Challenge: the evolution mechanisms of Technological Innovation systems in developing countries: what is the role of government in the formation and growth of emerging technologies?
Solution: STI policies need to be in context with the level of maturity of national technological systems and depend of different factors like size of market, historical path dependencies.
Prof. Roberta Rabellotti
Professor of Economics at the Universitàdi Pavia. Research on development economics, innovation in developing countries, clusters, small enterprises, multinationals and Global Value Chains. Worked with IADB, EC, OECD, UNIDO, ILO, ECLAC-UN, UNCTAD.
Challenge: Global Value Chains interact with Innovation Systems in multiple ways and have implications for innovation capabilities of firms in developing countries.
Solution: Policies aimed at capturing gains from GVC integration include support for firms’ innovation or collaborative innovation involving firms and universities, targeted training programs; and investments in services such as standards and certifications.
Mulu Gebreeyesus (PhD)
Dedicated Senior Researcher with more than 15 years of working experience, including at the UNU-MERIT in the Netherlands, Dr. Gebreeyesus' research focus has been on innovation, technology and late industrialization and has consulted several international organizations.
Challenge: While tapping into the international knowledge market and joining global value chains are among the major sources of technology upgrading, developing countries face a fast pace of advancing technology and fierce competition from peers in the global market.
Solution: Align STI and Industrial policies to ensure they appropriately identify their niche market in the global economy; upgrade technological capability and develop sectors and industries to produce an increasing range of higher value added and higher quality goods and services.
Michael Gerard Hinchey (PhD)
Computer scientist and Head of Department of the Department of Computer Science & Information Systems at University of Limerick. Former Director of the Irish Software Engineering Research Centre at the University of Limerick, Ireland. As former Director of the NASA Software Engineering Laboratory at NASA Goddard Space Flight Center, was the founding editor-in-chief of the NASA journal Innovations in Systems and Software Engineering, launched in 2005.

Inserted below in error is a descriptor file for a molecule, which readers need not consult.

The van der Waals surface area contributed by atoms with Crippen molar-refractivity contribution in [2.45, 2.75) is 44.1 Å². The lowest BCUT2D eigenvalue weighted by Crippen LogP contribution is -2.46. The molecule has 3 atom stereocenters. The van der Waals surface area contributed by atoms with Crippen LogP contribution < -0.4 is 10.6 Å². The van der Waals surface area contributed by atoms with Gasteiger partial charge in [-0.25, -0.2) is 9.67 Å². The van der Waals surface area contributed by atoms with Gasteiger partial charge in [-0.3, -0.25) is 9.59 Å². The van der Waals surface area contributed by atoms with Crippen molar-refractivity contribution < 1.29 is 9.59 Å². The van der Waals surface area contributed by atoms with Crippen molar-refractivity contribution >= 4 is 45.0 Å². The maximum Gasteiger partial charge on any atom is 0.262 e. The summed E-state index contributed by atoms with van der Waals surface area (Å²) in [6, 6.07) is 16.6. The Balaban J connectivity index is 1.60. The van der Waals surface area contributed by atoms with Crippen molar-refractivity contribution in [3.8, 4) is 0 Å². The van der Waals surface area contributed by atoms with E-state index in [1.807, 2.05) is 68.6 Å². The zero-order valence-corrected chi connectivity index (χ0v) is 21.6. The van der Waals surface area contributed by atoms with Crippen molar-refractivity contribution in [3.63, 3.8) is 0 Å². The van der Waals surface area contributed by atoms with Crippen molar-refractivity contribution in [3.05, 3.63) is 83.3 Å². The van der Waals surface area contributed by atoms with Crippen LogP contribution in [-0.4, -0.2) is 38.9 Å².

Challenge: Increasing and improving the use of science and technology in policymaking and implementation as well as in uplifting productive capacities in services sectors and industries, through innovation and application of key digital technologies.
Solution: Improve capabilities and competencies to innovate, develop and customize embedded and self-standing software solutions through better education and training on digital technologies, starting at early school levels, all the way to tertiary education.
Combines academic, advisory and management expertise with a passionate commitment to sustainable development. Professorial Fellow on "Technology, Innovation and Sustainable Development" at UNU MERIT, United Nation University and School of Business and Economics, University of Maastricht. Advisor to several international organizations and national governments. Former Director of Industrial Policy, Statistics and Strategic Research at the United Nations Industrial Development Organization (UNIDO).
Challenge: providing sound in-depth research and diagnostics to identify key industrial, technology and innovation issues to propose feasible actions and initiatives that address them.
Solution: developing rigorous and implementable industrial and technological development strategies and concrete policy instruments aimed at the structural transformation of nations, regions, and the global economy.
Prof. Fouad Mrad
An experienced engineering professor, innovator, sustainable development champion, researcher, and a solution-creator. Professor Fouad Mrad spent years in the manufacturing industry, university teaching and research, and in the UN regional commission for Western Asia advocating and collaboratively establishing national and institutional policies for harnessing the potential of science, technology and innovation for accelerating the implementation of the SDGs.
Challenge: In most developing countries, large talent pools are nurtured in local universities and research centers. Professors with proven capacity, graduates of world renowned academic centers, tech savvy youth, and accumulation of publicly funded facilities over decades locked behind the gates in disconnected islands distant from the challenges of local societies and economies. The hidden potential represents a missed opportunity for local economic growth, employment, and context based sustainable development.
Solution: The national policies governing higher education and research budgets, along with institutional rules of staff performance assessment and promotion, need to be revised to promote, incentivize and account for researchers and scientists to engage in relevant innovation beyond publications, and connected consulting activities to local society and economy beyond teaching. The revised policies must include institutional governance and systematic process oversight to avoid abuse and assure quality.